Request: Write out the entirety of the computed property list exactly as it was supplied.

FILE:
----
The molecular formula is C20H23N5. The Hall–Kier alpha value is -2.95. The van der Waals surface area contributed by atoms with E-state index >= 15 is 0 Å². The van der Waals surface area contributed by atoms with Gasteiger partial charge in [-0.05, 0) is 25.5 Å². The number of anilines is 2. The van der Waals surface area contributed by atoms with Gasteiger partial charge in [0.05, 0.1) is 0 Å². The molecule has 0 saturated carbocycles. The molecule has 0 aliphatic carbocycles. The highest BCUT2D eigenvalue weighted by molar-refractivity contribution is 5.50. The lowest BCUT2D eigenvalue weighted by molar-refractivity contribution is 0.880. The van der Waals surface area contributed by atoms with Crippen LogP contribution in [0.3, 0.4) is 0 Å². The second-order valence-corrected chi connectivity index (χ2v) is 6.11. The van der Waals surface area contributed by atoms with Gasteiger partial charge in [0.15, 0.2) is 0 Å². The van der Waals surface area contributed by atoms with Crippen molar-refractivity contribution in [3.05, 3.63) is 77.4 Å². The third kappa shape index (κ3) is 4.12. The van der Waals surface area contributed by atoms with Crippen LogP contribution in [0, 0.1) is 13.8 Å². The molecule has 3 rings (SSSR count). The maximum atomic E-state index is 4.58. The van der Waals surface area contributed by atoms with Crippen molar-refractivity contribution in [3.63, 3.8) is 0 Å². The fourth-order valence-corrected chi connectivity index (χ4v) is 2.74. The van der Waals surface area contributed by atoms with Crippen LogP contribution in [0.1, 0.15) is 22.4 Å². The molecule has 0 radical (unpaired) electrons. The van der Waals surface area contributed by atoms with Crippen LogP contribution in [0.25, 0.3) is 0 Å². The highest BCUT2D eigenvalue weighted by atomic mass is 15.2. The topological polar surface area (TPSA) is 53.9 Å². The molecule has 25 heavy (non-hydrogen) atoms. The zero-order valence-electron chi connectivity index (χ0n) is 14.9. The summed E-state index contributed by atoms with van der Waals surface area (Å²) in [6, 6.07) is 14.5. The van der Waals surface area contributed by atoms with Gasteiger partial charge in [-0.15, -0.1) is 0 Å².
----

The molecular formula is C20H23N5. The Hall–Kier alpha value is -2.95. The van der Waals surface area contributed by atoms with E-state index >= 15 is 0 Å². The van der Waals surface area contributed by atoms with Gasteiger partial charge in [-0.05, 0) is 25.5 Å². The number of anilines is 2. The van der Waals surface area contributed by atoms with Gasteiger partial charge in [0.05, 0.1) is 0 Å². The molecule has 0 saturated carbocycles. The molecule has 0 aliphatic carbocycles. The highest BCUT2D eigenvalue weighted by molar-refractivity contribution is 5.50. The lowest BCUT2D eigenvalue weighted by molar-refractivity contribution is 0.880. The van der Waals surface area contributed by atoms with Crippen LogP contribution in [0.3, 0.4) is 0 Å². The second-order valence-corrected chi connectivity index (χ2v) is 6.11. The van der Waals surface area contributed by atoms with Gasteiger partial charge in [0.15, 0.2) is 0 Å². The van der Waals surface area contributed by atoms with Crippen molar-refractivity contribution in [3.05, 3.63) is 77.4 Å². The third kappa shape index (κ3) is 4.12. The van der Waals surface area contributed by atoms with Crippen LogP contribution in [0, 0.1) is 13.8 Å². The molecule has 3 rings (SSSR count). The maximum atomic E-state index is 4.58. The van der Waals surface area contributed by atoms with Crippen molar-refractivity contribution in [3.63, 3.8) is 0 Å². The fourth-order valence-corrected chi connectivity index (χ4v) is 2.74. The van der Waals surface area contributed by atoms with Crippen LogP contribution in [0.1, 0.15) is 22.4 Å². The molecule has 0 radical (unpaired) electrons. The van der Waals surface area contributed by atoms with Crippen LogP contribution in [0.25, 0.3) is 0 Å². The highest BCUT2D eigenvalue weighted by atomic mass is 15.2. The topological polar surface area (TPSA) is 53.9 Å². The molecule has 25 heavy (non-hydrogen) atoms. The zero-order valence-electron chi connectivity index (χ0n) is 14.9. The summed E-state index contributed by atoms with van der Waals surface area (Å²) in [6, 6.07) is 14.5. The van der Waals surface area contributed by atoms with Gasteiger partial charge in [-0.15, -0.1) is 0 Å².